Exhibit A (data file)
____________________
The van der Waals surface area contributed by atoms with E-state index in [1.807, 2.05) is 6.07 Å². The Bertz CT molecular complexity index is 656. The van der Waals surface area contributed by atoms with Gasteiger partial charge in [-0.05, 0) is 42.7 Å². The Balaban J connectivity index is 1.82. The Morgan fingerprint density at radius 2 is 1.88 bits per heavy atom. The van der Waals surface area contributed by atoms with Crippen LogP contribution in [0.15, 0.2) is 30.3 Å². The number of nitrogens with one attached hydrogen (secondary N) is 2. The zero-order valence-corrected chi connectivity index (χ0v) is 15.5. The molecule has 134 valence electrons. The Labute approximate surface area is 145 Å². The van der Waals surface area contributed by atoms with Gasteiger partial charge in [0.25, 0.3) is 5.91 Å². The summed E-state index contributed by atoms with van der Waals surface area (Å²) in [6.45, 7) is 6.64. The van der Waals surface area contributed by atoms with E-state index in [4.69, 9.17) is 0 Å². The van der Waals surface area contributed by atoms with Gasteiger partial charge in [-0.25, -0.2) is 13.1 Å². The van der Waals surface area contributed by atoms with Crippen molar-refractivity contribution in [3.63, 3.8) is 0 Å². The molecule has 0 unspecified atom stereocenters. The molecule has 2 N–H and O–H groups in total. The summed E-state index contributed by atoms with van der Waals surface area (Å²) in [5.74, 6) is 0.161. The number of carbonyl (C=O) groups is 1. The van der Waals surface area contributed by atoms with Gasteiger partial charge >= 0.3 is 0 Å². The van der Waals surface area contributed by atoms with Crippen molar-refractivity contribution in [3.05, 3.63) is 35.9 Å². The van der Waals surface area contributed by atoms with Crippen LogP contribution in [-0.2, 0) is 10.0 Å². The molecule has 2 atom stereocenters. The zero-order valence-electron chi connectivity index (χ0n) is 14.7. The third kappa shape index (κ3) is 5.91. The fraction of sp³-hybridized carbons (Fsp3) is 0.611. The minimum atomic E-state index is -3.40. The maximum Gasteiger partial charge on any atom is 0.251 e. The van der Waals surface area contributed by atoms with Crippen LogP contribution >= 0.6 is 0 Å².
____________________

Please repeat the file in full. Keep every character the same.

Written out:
The van der Waals surface area contributed by atoms with E-state index in [1.807, 2.05) is 6.07 Å². The Bertz CT molecular complexity index is 656. The van der Waals surface area contributed by atoms with Gasteiger partial charge in [-0.05, 0) is 42.7 Å². The Balaban J connectivity index is 1.82. The Morgan fingerprint density at radius 2 is 1.88 bits per heavy atom. The van der Waals surface area contributed by atoms with Crippen LogP contribution in [0.15, 0.2) is 30.3 Å². The number of nitrogens with one attached hydrogen (secondary N) is 2. The zero-order valence-corrected chi connectivity index (χ0v) is 15.5. The molecule has 134 valence electrons. The Labute approximate surface area is 145 Å². The van der Waals surface area contributed by atoms with Gasteiger partial charge in [0.25, 0.3) is 5.91 Å². The summed E-state index contributed by atoms with van der Waals surface area (Å²) in [6.45, 7) is 6.64. The van der Waals surface area contributed by atoms with E-state index in [4.69, 9.17) is 0 Å². The van der Waals surface area contributed by atoms with Gasteiger partial charge in [-0.25, -0.2) is 13.1 Å². The van der Waals surface area contributed by atoms with Crippen molar-refractivity contribution in [3.63, 3.8) is 0 Å². The molecule has 0 unspecified atom stereocenters. The molecule has 2 N–H and O–H groups in total. The summed E-state index contributed by atoms with van der Waals surface area (Å²) in [5.74, 6) is 0.161. The number of carbonyl (C=O) groups is 1. The van der Waals surface area contributed by atoms with Gasteiger partial charge >= 0.3 is 0 Å². The van der Waals surface area contributed by atoms with Crippen molar-refractivity contribution in [3.05, 3.63) is 35.9 Å². The van der Waals surface area contributed by atoms with Crippen LogP contribution in [-0.2, 0) is 10.0 Å². The molecule has 2 atom stereocenters. The zero-order valence-electron chi connectivity index (χ0n) is 14.7. The third kappa shape index (κ3) is 5.91. The fraction of sp³-hybridized carbons (Fsp3) is 0.611. The minimum atomic E-state index is -3.40. The maximum Gasteiger partial charge on any atom is 0.251 e. The van der Waals surface area contributed by atoms with Crippen LogP contribution >= 0.6 is 0 Å².